The basal ganglia, interconnected brain areas within the cerebral cortex, were originally thought to involve motor control. These nuclei have since been proven to affect learning and focus, form good and bad habits, and contribute to addictive disorders. The inhibitory neurotransmitter GABA plays the most important role in the basal ganglia.
The largest nuclei group, the corpus striatum, includes the caudate nucleus, putamen, globus pallidus, and nucleus accumbens. The caudate sends messages to the frontal lobe (particularly the orbital cortex), and seems responsible for informing us that something is wrong and needs correction. An overactive caudate may result in obsessive compulsive disorder (OCD).
Problems with Overactive Basal Ganglia
“Disturbances involving the neural circuits between the cortex and basal ganglia, similar to those found in patients with OCD, may also be present in anorexic patients,” says Dr. Paolo Cavedini, a psychiatrist in Milan. A recent positron emission tomography (PET) study showed overactive dopamine receptors in the basal ganglia of anorexic patients. Such overactivity may result in obsessive feelings about food as well as rewardlike releases from the neurotransmitter dopamine during starving behaviors. Dopamine surges may perpetuate those behaviors into habit.
Effects of Inactive Caudate
If the caudate is inactive, various disorders such as ADD, ADHD, schizophrenia aspects, depression, and lethargy may result. Caudate nucleus damage may result in PAP (or Athymhormic) syndrome, wherein one experiences an ususual lack of motivation. One extreme example is non-motivation to save one’s own life!
Putamen and Basal Ganglia
The putamen, under and behind the front of the caudate, appears to affect automatic behaviors such as driving or bike riding. Problems in this area may result in Tourette’s symptoms. The globus pallidus receives inputs from the caudate and putamen and provides outputs to the substantia nigra. The accumbens receives signals from the prefrontal cortex and returns them via the globus pallidus. The pars compacta in the substantia nigra uses dopamine neurons to signal the striatum, which may involve reward circuits. The pars reticulata controls eye movements and may affect Parkinson’s and epilepsy. Huntington’s disease, cerebral palsy, dystonia, and hemiballismus (uncontrollable movement on one side of the body) are thought to be other conditions of this dysfunction.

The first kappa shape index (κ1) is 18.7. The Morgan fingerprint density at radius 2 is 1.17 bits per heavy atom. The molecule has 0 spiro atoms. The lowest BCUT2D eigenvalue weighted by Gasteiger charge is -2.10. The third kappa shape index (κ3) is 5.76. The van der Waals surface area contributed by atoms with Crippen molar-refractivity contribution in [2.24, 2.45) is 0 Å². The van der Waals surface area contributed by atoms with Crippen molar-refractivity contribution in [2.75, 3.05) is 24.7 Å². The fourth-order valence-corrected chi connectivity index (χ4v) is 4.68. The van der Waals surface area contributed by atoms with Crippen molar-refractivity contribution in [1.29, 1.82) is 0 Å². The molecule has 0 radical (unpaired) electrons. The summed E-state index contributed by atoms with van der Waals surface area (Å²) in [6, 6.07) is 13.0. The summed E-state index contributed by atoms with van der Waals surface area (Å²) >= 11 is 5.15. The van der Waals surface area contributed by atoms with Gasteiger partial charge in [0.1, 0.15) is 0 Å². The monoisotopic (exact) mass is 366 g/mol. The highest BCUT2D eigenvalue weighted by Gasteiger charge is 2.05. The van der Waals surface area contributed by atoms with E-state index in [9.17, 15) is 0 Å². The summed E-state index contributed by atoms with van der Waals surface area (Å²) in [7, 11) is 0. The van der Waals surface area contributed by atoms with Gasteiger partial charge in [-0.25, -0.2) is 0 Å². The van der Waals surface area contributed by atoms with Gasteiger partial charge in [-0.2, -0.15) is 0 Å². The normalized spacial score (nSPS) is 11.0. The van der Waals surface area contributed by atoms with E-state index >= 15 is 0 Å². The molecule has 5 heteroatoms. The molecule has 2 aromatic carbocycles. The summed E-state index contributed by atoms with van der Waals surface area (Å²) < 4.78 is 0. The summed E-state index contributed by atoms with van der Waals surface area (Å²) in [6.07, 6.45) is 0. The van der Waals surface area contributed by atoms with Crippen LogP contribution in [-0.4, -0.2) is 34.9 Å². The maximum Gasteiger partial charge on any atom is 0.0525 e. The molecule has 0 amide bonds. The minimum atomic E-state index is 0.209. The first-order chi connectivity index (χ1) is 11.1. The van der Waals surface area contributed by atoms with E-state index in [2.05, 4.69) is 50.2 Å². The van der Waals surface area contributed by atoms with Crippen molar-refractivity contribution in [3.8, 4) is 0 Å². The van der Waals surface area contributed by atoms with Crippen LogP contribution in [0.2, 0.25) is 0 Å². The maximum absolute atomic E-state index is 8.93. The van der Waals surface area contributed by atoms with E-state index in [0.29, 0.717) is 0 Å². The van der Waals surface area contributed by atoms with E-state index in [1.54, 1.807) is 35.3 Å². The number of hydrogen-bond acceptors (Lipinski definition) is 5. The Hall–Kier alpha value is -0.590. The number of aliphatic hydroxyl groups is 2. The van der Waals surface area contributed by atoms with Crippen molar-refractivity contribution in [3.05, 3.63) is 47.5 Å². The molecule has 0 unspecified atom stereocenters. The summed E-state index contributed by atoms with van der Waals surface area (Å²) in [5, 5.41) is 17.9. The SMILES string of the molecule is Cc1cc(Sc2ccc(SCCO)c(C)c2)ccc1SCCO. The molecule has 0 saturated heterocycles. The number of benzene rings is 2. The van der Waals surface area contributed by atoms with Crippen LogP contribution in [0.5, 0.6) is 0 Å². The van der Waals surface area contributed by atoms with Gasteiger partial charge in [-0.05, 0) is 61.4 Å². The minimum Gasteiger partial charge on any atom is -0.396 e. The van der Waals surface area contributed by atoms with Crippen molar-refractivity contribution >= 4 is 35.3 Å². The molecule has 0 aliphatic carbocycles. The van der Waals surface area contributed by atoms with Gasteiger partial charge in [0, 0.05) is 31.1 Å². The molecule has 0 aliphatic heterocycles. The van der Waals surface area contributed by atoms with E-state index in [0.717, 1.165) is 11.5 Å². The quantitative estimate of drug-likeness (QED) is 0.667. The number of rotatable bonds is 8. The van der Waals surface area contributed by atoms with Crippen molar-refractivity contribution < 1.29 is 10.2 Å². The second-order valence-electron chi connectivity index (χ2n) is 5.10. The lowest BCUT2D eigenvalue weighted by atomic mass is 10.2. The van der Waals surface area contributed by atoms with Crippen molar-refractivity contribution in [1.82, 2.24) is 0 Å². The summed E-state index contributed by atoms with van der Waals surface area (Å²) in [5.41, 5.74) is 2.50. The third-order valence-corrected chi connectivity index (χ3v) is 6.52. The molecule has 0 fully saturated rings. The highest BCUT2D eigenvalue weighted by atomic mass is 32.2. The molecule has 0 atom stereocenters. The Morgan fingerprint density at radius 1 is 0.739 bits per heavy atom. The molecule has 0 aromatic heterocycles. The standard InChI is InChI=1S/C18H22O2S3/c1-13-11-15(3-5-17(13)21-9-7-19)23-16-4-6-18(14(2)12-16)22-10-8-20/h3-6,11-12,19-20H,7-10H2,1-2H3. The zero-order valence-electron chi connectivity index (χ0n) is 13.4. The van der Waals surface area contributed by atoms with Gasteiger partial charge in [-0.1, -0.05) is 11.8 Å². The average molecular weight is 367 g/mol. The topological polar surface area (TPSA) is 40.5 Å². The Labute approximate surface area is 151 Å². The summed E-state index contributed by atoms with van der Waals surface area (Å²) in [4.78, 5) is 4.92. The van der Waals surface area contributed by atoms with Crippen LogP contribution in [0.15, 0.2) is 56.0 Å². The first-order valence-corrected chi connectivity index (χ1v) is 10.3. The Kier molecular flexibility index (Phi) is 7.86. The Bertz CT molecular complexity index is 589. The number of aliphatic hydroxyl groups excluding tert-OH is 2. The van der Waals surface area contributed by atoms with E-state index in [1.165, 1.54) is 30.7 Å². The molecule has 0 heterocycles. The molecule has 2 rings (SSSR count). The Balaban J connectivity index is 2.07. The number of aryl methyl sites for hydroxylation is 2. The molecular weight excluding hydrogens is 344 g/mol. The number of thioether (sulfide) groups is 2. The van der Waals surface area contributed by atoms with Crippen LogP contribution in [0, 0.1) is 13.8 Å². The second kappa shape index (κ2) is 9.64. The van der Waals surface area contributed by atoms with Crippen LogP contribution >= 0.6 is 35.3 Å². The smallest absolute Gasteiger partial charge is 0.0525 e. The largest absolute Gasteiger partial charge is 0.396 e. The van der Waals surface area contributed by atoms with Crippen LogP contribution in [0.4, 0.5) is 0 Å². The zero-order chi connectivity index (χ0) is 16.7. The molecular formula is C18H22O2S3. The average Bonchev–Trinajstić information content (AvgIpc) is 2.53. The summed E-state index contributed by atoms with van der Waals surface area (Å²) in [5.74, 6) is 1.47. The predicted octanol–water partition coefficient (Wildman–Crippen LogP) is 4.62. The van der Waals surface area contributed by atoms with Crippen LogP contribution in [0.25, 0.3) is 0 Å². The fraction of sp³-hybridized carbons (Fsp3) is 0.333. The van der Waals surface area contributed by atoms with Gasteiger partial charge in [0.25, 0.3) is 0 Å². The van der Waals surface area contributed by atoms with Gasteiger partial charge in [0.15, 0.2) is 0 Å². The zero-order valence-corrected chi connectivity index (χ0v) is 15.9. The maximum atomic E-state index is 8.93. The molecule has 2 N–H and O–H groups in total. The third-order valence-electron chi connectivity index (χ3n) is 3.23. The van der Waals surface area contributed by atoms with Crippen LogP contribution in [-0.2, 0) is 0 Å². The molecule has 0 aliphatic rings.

Treatment for Basal Ganglia Dysfunction
While basal ganglia dysfunction can have severe consequences, treatment plans offer hope to those who suffer from such disorders. Several methods have been effective.
Gene therapy, in its infancy but promising, replaces diseased phenotypes with new genetic material. This treatment appears viable for neurodegenerative disorders. One example is implanting genetically modified cells that convert to dopamine.
Lesioning destroys neuronal cells in a particular area. Ablation can be likened to removing a faulty piece of a circuit. When this occurs, the healthy area of the circuit functions normally.
Deep brain stimulation inserts electrodes that emit high-frequency stimulation to the implanted areas in the brain’s sensorimotor area. Adjusting stimulation protocols, thereby altering the activity of basal ganglia circuits, lends this treatment to a variety of disorders.